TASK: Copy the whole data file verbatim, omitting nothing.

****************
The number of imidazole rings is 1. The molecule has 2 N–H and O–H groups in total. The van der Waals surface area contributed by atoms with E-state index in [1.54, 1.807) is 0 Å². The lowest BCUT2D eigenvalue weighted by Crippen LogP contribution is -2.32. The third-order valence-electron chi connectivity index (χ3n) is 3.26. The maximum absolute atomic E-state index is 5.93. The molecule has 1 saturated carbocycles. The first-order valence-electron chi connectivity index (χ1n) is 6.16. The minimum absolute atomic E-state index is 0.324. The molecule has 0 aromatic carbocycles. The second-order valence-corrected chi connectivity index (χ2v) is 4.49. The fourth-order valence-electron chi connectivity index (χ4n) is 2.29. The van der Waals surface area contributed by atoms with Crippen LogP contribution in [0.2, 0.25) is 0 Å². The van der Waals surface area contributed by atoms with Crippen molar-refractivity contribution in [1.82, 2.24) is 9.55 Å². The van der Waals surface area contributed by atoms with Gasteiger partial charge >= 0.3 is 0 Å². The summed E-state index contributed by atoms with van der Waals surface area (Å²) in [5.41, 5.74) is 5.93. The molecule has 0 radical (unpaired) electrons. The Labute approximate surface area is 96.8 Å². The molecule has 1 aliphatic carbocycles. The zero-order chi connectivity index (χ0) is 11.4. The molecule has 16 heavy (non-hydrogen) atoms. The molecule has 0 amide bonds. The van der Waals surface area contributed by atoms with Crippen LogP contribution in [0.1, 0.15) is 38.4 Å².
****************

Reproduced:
The number of imidazole rings is 1. The molecule has 2 N–H and O–H groups in total. The van der Waals surface area contributed by atoms with E-state index in [1.54, 1.807) is 0 Å². The lowest BCUT2D eigenvalue weighted by Crippen LogP contribution is -2.32. The third-order valence-electron chi connectivity index (χ3n) is 3.26. The maximum absolute atomic E-state index is 5.93. The molecule has 1 saturated carbocycles. The first-order valence-electron chi connectivity index (χ1n) is 6.16. The minimum absolute atomic E-state index is 0.324. The molecule has 0 aromatic carbocycles. The second-order valence-corrected chi connectivity index (χ2v) is 4.49. The fourth-order valence-electron chi connectivity index (χ4n) is 2.29. The van der Waals surface area contributed by atoms with Crippen LogP contribution in [0.2, 0.25) is 0 Å². The van der Waals surface area contributed by atoms with Crippen molar-refractivity contribution in [1.82, 2.24) is 9.55 Å². The van der Waals surface area contributed by atoms with Gasteiger partial charge >= 0.3 is 0 Å². The summed E-state index contributed by atoms with van der Waals surface area (Å²) in [5.41, 5.74) is 5.93. The molecule has 0 radical (unpaired) electrons. The Labute approximate surface area is 96.8 Å². The molecule has 1 aliphatic carbocycles. The zero-order chi connectivity index (χ0) is 11.4. The molecule has 16 heavy (non-hydrogen) atoms. The molecule has 0 amide bonds. The van der Waals surface area contributed by atoms with Crippen LogP contribution in [0.1, 0.15) is 38.4 Å².